Dave Stewart and Barbara Gaskin - Bush Hall, Shepherd's Bush
24th August 2018 (with Jim Knipe)
Dave Stewart’s keyboard playing has graced a number of iconic and important albums in the progressive rock canon, from the proto-prog psychedelia of his early bands Uriel and Egg to the studio trio and one live recording from Bruford, releases fitting somewhere between progressive rock and jazz classifications, marking his time as an integral part of a band producing interesting music while the golden age of progressive rock faded into industry-influenced AOR. Looking back on his personal influences which included Jimi Hendrix, Keith Emerson, Cream and Mont Campbell, any leanings towards jazz within Hatfield and the North, National Health or Bruford seem likely to have come from his erstwhile bandmates, who were therefore responsible for the Canterbury tag that seems to have been applied to his music.
The first Dave Stewart album I owned was the cut-price Caroline Records pressing of The Civil Surface by Egg, recorded and released two years after the demise of the group. Not knowing anything about the group at the time, I bought the album without a prior listen because it was cheap and it was by an interesting-looking a keyboard-trio. Sadly, I didn’t really get it at the time and eventually sold it to a school friend who collected anything musically related to Bill Bruford; The Civil Surface was also the first time I’d heard the voice of Barbara Gaskin. I can now safely say that I get it!
The next time I came across Stewart’s work was on Bruford’s Feels Good to Me (1978), a release my circle of friends had been looking forward to with fevered anticipation and one that didn’t disappoint. Bruford had worked with Stewart during the formative years of National Health and called on the keyboard player not only for his playing skills but also his ‘reasonably advanced harmonic advice’. Stewart would gain three co-writing credits on the album which was released one month before the debut from National Health, with the sophomore release Of Queues and Cures coming out ten months later in December 1978.
I began to retrospectively acquire National Health and Hatfield and the North LPs during my final year at university and even when I began to trade-in vinyl for CDs in the late 80s I hung on to them. My copy of Hatfield and the North is an Italian pressing bought in Virgin Records in 1982 and DS al Coda, one of my most treasured LPs, was bought from an Our Price store in Charing Cross Road in the mid-80s.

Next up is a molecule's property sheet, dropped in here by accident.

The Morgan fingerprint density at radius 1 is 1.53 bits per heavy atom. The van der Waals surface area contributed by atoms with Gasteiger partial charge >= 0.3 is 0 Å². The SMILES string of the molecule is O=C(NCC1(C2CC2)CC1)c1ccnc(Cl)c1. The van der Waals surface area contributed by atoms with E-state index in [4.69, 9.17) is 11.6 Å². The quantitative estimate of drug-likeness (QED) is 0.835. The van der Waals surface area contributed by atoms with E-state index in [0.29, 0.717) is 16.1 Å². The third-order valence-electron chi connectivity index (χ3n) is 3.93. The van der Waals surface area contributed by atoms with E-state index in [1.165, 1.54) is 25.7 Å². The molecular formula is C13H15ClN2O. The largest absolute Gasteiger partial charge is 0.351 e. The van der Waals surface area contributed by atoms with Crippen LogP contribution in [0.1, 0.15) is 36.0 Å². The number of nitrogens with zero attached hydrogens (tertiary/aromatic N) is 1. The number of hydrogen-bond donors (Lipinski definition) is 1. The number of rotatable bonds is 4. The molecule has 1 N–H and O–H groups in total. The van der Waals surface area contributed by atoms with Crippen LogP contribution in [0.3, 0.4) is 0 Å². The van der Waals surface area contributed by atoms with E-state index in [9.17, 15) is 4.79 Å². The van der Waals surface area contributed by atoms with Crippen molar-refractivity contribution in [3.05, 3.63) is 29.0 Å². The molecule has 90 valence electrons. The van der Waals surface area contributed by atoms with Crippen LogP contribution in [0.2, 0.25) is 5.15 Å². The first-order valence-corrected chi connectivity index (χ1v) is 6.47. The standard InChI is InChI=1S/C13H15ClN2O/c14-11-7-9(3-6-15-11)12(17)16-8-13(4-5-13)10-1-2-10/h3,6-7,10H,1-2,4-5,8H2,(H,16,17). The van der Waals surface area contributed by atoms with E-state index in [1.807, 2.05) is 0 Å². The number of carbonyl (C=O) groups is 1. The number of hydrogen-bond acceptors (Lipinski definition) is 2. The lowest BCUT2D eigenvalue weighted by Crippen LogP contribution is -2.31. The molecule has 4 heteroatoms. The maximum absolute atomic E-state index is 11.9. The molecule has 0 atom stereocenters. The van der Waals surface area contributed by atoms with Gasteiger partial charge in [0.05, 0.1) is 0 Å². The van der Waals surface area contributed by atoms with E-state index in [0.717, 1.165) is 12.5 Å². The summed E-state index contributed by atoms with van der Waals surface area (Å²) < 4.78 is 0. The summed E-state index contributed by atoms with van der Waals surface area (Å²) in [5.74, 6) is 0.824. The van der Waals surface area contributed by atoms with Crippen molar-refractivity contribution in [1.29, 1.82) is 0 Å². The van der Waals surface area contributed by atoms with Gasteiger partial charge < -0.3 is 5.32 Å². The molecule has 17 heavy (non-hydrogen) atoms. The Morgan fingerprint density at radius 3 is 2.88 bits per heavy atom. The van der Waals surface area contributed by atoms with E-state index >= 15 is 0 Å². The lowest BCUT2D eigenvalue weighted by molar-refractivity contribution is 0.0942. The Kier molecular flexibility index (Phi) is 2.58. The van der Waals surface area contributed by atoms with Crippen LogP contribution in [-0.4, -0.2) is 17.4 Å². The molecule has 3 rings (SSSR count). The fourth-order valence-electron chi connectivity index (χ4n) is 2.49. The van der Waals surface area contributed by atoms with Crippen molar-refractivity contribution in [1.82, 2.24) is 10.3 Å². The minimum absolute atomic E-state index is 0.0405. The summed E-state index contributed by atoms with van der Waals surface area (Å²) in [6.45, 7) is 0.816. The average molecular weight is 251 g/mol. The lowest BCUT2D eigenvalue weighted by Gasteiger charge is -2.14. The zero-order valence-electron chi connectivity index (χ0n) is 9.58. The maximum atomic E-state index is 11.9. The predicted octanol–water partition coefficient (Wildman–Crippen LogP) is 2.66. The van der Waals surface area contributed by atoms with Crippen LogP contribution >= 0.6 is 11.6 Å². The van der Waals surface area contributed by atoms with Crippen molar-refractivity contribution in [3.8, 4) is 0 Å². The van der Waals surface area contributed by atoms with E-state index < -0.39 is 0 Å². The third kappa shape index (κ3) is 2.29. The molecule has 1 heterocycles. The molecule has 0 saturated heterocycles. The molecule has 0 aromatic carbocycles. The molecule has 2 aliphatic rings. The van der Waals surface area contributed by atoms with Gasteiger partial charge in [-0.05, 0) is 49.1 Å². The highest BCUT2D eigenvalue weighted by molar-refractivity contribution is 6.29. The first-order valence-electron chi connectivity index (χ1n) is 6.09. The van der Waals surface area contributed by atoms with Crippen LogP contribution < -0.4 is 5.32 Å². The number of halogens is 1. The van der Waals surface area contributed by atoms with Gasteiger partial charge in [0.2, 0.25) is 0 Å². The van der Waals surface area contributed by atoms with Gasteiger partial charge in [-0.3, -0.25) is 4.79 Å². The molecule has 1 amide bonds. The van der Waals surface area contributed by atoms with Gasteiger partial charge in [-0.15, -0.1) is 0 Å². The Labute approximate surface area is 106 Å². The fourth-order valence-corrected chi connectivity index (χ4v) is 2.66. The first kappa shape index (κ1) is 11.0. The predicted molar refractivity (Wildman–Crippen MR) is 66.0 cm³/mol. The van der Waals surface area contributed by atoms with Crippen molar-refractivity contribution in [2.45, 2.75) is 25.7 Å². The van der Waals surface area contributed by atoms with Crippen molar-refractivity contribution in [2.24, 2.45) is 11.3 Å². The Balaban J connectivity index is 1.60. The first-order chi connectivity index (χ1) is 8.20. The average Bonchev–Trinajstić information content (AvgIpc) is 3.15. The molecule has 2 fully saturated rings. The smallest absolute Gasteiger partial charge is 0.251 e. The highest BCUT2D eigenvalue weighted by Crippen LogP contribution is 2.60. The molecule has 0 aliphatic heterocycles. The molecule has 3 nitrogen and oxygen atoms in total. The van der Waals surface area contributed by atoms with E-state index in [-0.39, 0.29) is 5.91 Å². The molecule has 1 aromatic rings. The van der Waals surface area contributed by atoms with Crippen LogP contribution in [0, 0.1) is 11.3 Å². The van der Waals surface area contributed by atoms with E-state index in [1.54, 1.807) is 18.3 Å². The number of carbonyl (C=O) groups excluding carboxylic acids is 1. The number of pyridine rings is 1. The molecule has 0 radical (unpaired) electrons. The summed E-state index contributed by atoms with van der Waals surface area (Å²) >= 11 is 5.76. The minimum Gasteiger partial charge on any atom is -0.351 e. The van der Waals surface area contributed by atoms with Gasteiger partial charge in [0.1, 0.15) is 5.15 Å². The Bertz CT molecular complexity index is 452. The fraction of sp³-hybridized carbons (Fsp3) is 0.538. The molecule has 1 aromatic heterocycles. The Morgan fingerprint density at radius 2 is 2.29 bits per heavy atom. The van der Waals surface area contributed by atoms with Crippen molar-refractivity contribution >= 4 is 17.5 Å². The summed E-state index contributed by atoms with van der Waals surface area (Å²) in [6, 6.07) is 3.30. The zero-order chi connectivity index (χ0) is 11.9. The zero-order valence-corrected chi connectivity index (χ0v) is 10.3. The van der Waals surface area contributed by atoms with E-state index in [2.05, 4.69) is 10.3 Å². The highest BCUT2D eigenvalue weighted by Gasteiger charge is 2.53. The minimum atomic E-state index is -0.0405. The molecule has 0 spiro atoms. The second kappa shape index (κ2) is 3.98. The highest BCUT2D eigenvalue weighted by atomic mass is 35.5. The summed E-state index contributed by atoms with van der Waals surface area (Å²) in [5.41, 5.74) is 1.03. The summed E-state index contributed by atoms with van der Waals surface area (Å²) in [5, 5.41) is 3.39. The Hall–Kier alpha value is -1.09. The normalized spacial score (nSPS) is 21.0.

After Stewart quit National Health and Bruford (the group) was effectively shut down by their management in July 1980, Stewart formed a band called Rapid Eye Movement with close associates Pip Pyle, Rick Biddulph and Jakko Jakszyk. I distinctly remember the announcement about the formation of this group in the music press, but subsequently becoming very confused when attempting to research its history during the early days of the internet, only managing to find links to the American group REM. What little documentation has since emerged indicates that Rapid Eye Movement did play some live dates (according to Jakszyk, some poor quality recordings of French gigs survive) but they never recorded an album.
It came of something of a surprise that Stewart’s next move was into the world of pop though his discovery of the Prophet 5 while working with Bruford evidently helped him to catch the early 80’s synthesizer pop zeitgeist; watching him perform on Top of the Pops in 1981 having arranged the Jimmy Ruffin soul classic What Becomes of the Brokenhearted for ex-Zombies vocalist Colin Blunstone, sporting a Public Image Limited T-shirt while punk hair crossed in front of the camera might sound as though it would give your average prog fan nightmares but the arrangement features a fairly proggy middle section and there’s even some Canterbury-like organ work. Peaking at number 13 in the UK singles chart, the experiment obviously paid off and set the course for his future career writing his unique brand of grown-up pop and arranging classics and arranging strings for some very well known contemporary prog acts including a number of Steven Wilson projects and Anathema. Better still, the Stewart-Gaskin follow-up which was released in August 1981, a cover version of the Gluck-Gold-Weiner-Gottleib 1963 teen lament It's My Party, not only reached number 1 in the UK and Germany, it remained in the UK top spot for four weeks, preventing the novelty Birdie Song from topping the charts.